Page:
Mr Justice Walker noted the “golden rule” that if a person seeks relief from the court without  notice he must give disclosure of all matters relevant to the exercise by the court of its  jurisdiction, and cited Knauf UK GmbH v British Gypsum Ltd [2001] EWCA Civ 1570.

In its application for permission to serve out of the jurisdiction Standard Bank had not drawn to  the court’s attention the fact of an exclusive Mongolian jurisdiction clause. Standard Bank’s  position was that this clause did not bite on the claim. It also argued that the clause had not  been raised by UBR in pre-action correspondence.

However, Mr Justice Walker considered that Standard  Bank had been ‘overconfident’ and taken a  ‘nonchalant approach’ to this issue. Though the bank had not considered the clause to be relevant,  it was the bank’s task in its application to consider what objections might be advanced by UBR in  opposition to service. It was absolutely necessary to bring to the court’s attention the possible  existence of a possible jurisdiction clause in favour of a foreign jurisdiction and nothing else  would vindicate the heavy duty of candour and care.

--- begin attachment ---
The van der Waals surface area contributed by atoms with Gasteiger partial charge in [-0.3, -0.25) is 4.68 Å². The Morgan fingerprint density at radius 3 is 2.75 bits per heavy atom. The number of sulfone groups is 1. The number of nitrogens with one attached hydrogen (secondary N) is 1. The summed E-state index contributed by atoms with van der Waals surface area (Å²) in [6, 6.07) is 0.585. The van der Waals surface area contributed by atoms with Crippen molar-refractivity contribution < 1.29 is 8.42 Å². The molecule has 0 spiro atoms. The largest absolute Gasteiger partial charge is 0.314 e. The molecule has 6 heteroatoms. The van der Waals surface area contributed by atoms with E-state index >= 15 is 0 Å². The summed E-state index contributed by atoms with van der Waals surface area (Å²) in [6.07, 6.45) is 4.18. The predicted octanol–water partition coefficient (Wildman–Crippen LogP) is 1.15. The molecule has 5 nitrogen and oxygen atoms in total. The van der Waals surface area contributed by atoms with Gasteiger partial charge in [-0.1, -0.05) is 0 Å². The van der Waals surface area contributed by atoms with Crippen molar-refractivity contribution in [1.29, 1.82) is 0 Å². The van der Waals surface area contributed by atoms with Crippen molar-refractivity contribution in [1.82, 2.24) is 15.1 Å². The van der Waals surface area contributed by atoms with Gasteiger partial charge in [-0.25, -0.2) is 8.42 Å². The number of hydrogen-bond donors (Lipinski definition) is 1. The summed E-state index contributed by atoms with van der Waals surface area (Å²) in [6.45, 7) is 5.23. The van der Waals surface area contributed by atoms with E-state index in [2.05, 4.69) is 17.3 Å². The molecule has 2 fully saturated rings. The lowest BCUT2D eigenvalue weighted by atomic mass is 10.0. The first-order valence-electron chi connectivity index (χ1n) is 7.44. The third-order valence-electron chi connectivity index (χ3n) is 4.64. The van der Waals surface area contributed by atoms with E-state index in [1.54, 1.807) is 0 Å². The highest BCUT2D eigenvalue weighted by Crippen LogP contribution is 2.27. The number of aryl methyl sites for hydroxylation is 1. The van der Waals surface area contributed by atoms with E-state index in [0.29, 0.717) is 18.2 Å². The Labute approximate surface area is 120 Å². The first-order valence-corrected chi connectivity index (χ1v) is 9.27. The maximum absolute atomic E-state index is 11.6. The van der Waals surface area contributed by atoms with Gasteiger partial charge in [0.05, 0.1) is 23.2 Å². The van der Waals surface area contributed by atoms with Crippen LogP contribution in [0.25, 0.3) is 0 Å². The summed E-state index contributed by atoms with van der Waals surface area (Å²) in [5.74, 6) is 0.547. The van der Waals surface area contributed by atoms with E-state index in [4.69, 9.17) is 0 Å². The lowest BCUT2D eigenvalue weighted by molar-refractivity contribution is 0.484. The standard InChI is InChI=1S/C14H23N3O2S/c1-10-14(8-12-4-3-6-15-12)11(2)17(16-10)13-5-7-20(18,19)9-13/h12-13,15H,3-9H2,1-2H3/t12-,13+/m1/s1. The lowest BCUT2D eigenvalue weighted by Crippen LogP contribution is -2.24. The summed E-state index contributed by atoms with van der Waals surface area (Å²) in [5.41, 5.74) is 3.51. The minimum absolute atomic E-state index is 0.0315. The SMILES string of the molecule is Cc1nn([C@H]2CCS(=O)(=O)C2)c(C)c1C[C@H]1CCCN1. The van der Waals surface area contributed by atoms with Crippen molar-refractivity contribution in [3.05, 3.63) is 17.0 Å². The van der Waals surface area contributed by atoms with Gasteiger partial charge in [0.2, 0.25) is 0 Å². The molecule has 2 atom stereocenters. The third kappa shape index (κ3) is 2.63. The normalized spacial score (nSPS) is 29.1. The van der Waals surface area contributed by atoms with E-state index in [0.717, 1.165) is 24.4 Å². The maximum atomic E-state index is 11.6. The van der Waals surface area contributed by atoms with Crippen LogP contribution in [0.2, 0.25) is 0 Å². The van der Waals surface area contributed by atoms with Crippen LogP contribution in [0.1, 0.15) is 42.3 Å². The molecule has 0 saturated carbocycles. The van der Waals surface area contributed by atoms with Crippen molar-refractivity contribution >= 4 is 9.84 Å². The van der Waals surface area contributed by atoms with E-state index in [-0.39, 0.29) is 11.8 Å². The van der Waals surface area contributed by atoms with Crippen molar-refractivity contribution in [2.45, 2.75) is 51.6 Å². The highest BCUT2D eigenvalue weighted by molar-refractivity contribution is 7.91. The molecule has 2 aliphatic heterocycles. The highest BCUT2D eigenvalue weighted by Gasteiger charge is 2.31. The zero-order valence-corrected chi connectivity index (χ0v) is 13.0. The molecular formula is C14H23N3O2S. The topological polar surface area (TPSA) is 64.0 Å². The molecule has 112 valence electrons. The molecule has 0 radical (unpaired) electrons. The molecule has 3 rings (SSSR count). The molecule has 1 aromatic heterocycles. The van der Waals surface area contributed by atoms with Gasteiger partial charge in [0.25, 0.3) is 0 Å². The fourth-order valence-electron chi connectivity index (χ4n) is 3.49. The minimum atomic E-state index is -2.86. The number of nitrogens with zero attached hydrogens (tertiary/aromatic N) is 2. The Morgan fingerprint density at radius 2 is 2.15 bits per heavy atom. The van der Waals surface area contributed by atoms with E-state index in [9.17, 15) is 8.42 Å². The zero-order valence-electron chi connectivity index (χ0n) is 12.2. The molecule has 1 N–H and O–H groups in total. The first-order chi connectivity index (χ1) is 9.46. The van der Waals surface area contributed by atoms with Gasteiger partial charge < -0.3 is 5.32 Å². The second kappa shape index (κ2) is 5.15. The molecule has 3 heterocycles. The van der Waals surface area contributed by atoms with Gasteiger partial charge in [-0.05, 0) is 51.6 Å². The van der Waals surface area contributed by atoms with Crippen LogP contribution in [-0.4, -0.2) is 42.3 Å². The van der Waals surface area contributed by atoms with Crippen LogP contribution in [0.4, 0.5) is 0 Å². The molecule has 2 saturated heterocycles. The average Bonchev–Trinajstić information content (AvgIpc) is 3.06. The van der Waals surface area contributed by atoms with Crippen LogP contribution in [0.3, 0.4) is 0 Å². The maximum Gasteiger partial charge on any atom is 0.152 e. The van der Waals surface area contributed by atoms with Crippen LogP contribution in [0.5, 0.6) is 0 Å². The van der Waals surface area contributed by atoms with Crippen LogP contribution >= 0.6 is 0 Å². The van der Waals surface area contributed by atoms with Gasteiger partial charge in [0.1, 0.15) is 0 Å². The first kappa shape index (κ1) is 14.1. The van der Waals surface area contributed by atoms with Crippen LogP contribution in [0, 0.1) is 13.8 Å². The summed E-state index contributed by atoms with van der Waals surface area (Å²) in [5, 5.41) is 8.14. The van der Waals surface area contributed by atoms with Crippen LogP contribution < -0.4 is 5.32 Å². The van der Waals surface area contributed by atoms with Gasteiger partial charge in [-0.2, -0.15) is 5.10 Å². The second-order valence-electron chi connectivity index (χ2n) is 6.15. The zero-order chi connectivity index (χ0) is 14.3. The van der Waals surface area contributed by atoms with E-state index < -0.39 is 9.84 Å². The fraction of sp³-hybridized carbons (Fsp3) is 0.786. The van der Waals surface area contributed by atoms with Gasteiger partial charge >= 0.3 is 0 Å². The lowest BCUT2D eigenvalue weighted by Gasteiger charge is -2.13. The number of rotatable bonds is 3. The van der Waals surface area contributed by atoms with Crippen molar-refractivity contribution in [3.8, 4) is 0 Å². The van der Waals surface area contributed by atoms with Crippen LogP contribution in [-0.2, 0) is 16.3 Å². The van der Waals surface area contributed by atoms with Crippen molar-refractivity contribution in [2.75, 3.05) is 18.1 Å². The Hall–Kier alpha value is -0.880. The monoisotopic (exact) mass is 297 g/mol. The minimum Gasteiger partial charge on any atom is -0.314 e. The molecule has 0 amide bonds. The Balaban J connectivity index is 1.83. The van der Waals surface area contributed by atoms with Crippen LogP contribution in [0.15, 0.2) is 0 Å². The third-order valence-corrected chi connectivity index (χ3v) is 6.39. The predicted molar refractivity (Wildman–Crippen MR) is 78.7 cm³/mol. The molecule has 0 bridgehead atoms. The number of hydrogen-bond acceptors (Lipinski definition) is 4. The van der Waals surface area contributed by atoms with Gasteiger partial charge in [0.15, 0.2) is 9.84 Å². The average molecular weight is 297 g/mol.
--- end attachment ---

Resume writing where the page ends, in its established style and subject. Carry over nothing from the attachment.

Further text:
Standard Bank had not lodged evidence to explain how the non-disclosure had come about and the  judge therefore inferred that the non-disclosure was deliberate.

In light of the very serious breach of the “golden rule”, justice required that Standard Bank  should be deprived of the  benefit it had obtained. Therefore, even if the judge had found in  Standard Bank’s favour on the other arguments, he would have allowed the set aside application on  this ground alone.


This case provides a useful discussion of the application  of the ‘necessary and proper party’ test  for the purposes of CPR Rule 6.36 and paragraph 3.1 of Practice Direction 6B; and of the ‘proper  place’ test for the purposes of Rule 6.37(3). It further highlights the serious consequences that  can follow from a non-disclosure in the context of without notice applications, including applications for permission to serve a defendant out of the jurisdiction.